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A creative approach to local ingredients at Canteen

Local sourcing and seasonally driven menus are no longer new on the dining scene. But they are still a phenomenon to praise and, when a restaurant is particularly innovative, celebrate.

Canteen, a laid back Station North spot, deserves that celebration. The setting is cool, casual and friendly. The hearty food is equally low-key — more comforting than fancy — but it is thoughtful, creatively seasoned, often using Asian spices, and surprising in small ways.

Scene & Decor Canteen occupies the fantastic Station North space where the Bohemian Coffee House used to reside. It's not a large restaurant, but the ceilings are high and the windows large, making it feel bigger than it is. With reclaimed furniture and live plants everywhere, often spilling out of glass beakers, Canteen has a fresh, welcoming vibe.

Though charming, the space felt a bit unfinished. A large ladder leaned against one wall and in the back, a computer and phone sat amid a tangle of cords. Somehow, those details weren't as jarring as they'd be in a more polished space. Still, when we walked in and saw the ladder, it felt a little like we'd arrived at a friend's house three hours early for a party.

Drinks Canteen is currently BYOB with no corkage fee but thanks to the restaurant's thoughtful approach to coffee and tea drinks, we didn't miss the alcohol.

An Americano ($2.25) was rich, with a bitter edge — very good coffee, served simply. Our favorite beverage, a glass of iced ginger honey tea ($3.45), was more unusual. Made with honey from Oak Hill Honey, which is also owned by Canteen's proprietor Dane Nester, the drink was sweet and well-balanced but also full of spicy ginger. Every sip started with a snap and left us with a tiny chill. We loved it.

Appetizers Canteen's menu, scrawled on a chalkboard, changes frequently, reflecting what is locally available at the time. It's not divided into traditional categories and everything we ordered arrived at once so we took it upon ourselves to start with salad then move on to the entrees.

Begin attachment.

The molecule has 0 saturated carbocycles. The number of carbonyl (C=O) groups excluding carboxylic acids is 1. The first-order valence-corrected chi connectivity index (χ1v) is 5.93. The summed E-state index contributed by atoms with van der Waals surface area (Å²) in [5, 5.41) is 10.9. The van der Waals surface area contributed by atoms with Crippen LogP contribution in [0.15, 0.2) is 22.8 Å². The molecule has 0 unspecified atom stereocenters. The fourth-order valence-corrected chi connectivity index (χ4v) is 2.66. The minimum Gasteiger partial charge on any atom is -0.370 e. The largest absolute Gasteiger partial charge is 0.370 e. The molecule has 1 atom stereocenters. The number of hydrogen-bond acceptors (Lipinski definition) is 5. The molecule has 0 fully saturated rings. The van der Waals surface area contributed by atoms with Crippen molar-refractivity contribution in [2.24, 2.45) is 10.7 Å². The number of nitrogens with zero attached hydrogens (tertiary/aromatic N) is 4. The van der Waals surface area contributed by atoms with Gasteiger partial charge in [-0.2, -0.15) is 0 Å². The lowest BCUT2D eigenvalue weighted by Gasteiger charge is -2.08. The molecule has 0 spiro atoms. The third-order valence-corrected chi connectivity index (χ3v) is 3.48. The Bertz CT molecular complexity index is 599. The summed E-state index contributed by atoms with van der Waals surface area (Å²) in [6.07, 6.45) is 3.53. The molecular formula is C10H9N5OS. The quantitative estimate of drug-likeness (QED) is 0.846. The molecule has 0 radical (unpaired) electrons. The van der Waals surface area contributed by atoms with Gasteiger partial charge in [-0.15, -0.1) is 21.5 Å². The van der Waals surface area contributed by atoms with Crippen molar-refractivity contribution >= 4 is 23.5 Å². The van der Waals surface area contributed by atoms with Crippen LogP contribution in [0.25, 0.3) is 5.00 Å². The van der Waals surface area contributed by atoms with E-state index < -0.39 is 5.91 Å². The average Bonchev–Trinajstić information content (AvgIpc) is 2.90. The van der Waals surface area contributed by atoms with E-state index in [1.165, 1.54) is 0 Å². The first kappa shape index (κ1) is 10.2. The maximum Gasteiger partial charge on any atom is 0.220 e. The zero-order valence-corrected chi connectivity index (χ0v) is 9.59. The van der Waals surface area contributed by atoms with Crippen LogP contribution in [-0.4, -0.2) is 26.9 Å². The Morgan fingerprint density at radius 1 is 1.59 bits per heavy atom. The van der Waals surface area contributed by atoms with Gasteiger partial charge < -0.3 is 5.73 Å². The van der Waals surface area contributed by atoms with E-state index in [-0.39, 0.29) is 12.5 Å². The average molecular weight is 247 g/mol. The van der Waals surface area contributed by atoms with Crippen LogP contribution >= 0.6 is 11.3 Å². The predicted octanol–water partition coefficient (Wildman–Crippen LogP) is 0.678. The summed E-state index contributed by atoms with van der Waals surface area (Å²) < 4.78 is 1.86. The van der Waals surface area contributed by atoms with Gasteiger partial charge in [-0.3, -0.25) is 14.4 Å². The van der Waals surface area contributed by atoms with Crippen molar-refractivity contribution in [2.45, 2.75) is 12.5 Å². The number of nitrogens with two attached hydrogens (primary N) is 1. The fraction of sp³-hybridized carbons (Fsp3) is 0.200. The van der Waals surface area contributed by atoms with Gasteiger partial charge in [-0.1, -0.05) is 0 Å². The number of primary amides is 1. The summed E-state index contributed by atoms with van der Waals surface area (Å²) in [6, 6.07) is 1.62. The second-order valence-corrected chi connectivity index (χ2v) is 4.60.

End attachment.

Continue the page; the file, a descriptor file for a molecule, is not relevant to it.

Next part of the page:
Though the kitchen was out of ingredients for the advertised kale salad, the chef scrambled for us, putting together a bright bowl of peppery greens, carrots and nuts with an appealing, mild lemony dressing ($4).

Entrees The lion's head meatballs ($12), based on the traditional Shanghai dish, came with rice, mushrooms and tons of flavor — a satisfying, exotic comfort food. The meatballs were soft in texture with a bit of tang that mellowed into sweetness.

The braised pork belly ($13), similarly served with mushrooms and over rice, also incorporated sweetness to great success. The pork itself was tender, its richness cut somewhat by the rice and a sprinkle of green onions and cilantro.

A cast-iron skillet filled with rice, chickpeas and bacon, then topped with a lovely egg and melted cheddar cheese ($13), was the kind of soothing dish we never tire of — not when each element, from the crunchy bottom crust of rice to the brilliant orange, just-runny egg yolk, was cooked so nicely.

Dessert A slice of goat cheese cheesecake ($4.25), made at Freeland's Charlottetown Farm, was tangy, sweet and dense — a tasty end to the meal. Our only disappointment was that the restaurant had just run out of their homemade cherry topping.

Service During our visit, there were few other guests, so we had the chef and sole front-of-the-house employee almost all to ourselves. Theoretically, ordering is done at the long bar and food is delivered to diners at their seats. Because the place was nearly empty — and the space between our booth and the bar wasn't huge — we ordered and chatted without leaving our seats.

Both the woman behind the bar and the chef, who delivered our food herself, were personable and chatty. Drinks took some time to prepare (the coffee-making and tea-steeping process was a serious one) but our food came quickly. We're not sure, though, how the minimally staffed restaurant would fare on a busier night.

And given the quality of both the food and the atmosphere — and the feeling that what Canteen is doing is just a little different than what's happening elsewhere in Baltimore — there are sure to be busier nights. Soon.


Back story: Opened last fall in the Station North space formerly occupied by the Bohemian Coffee House, Canteen pairs an ambitious coffee and tea program with a fresh, often Asian-inspired approach to local, seasonal ingredients.

Parking: Street parking

Signature dish: The "best skillet" — a cast iron skillet packed with rice (crispy on the bottom), bits of chewy bacon, chickpeas and melted cheddar, all topped with a lovely, runny egg — was filling and full of intriguing flavors and textures.

TVs: none

Where: 1821 N. Charles Street

Contact: 443-759-6608;

Open: 11 a.m. to 9 p.m. daily

Credit Cards: All major

Reservations: Not currently accepted

Bottom line: Casual, hearty food and global flavors in a friendly, airy Station North space

Copyright © 2015, The Baltimore Sun
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